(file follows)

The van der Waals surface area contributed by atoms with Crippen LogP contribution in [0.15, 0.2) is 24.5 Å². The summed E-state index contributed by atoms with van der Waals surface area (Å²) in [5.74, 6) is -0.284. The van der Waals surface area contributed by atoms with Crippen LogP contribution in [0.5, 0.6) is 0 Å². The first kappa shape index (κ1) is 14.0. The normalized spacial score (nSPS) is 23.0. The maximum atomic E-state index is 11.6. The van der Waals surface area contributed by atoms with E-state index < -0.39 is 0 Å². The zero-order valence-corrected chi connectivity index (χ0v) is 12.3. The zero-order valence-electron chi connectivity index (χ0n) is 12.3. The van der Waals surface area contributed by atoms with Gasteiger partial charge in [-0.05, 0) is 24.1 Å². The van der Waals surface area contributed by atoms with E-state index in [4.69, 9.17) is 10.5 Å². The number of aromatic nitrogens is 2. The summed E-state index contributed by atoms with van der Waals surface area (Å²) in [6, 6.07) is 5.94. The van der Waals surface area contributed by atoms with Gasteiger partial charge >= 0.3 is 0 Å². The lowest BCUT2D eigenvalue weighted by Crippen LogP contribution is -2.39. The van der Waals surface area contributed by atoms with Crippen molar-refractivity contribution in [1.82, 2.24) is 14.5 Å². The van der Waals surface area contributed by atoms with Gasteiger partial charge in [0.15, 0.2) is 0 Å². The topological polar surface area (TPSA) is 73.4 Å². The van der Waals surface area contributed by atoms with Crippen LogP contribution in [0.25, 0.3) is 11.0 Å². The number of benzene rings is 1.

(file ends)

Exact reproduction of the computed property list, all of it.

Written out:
The van der Waals surface area contributed by atoms with Crippen LogP contribution in [0.15, 0.2) is 24.5 Å². The summed E-state index contributed by atoms with van der Waals surface area (Å²) in [5.74, 6) is -0.284. The van der Waals surface area contributed by atoms with Crippen LogP contribution in [0.5, 0.6) is 0 Å². The first kappa shape index (κ1) is 14.0. The normalized spacial score (nSPS) is 23.0. The maximum atomic E-state index is 11.6. The van der Waals surface area contributed by atoms with E-state index < -0.39 is 0 Å². The zero-order valence-corrected chi connectivity index (χ0v) is 12.3. The zero-order valence-electron chi connectivity index (χ0n) is 12.3. The van der Waals surface area contributed by atoms with Gasteiger partial charge in [-0.05, 0) is 24.1 Å². The van der Waals surface area contributed by atoms with E-state index in [4.69, 9.17) is 10.5 Å². The number of aromatic nitrogens is 2. The summed E-state index contributed by atoms with van der Waals surface area (Å²) in [6, 6.07) is 5.94. The van der Waals surface area contributed by atoms with Gasteiger partial charge >= 0.3 is 0 Å². The lowest BCUT2D eigenvalue weighted by Crippen LogP contribution is -2.39. The van der Waals surface area contributed by atoms with Crippen molar-refractivity contribution in [1.82, 2.24) is 14.5 Å². The van der Waals surface area contributed by atoms with Gasteiger partial charge in [0.15, 0.2) is 0 Å². The topological polar surface area (TPSA) is 73.4 Å². The van der Waals surface area contributed by atoms with Crippen LogP contribution in [0.25, 0.3) is 11.0 Å². The number of benzene rings is 1.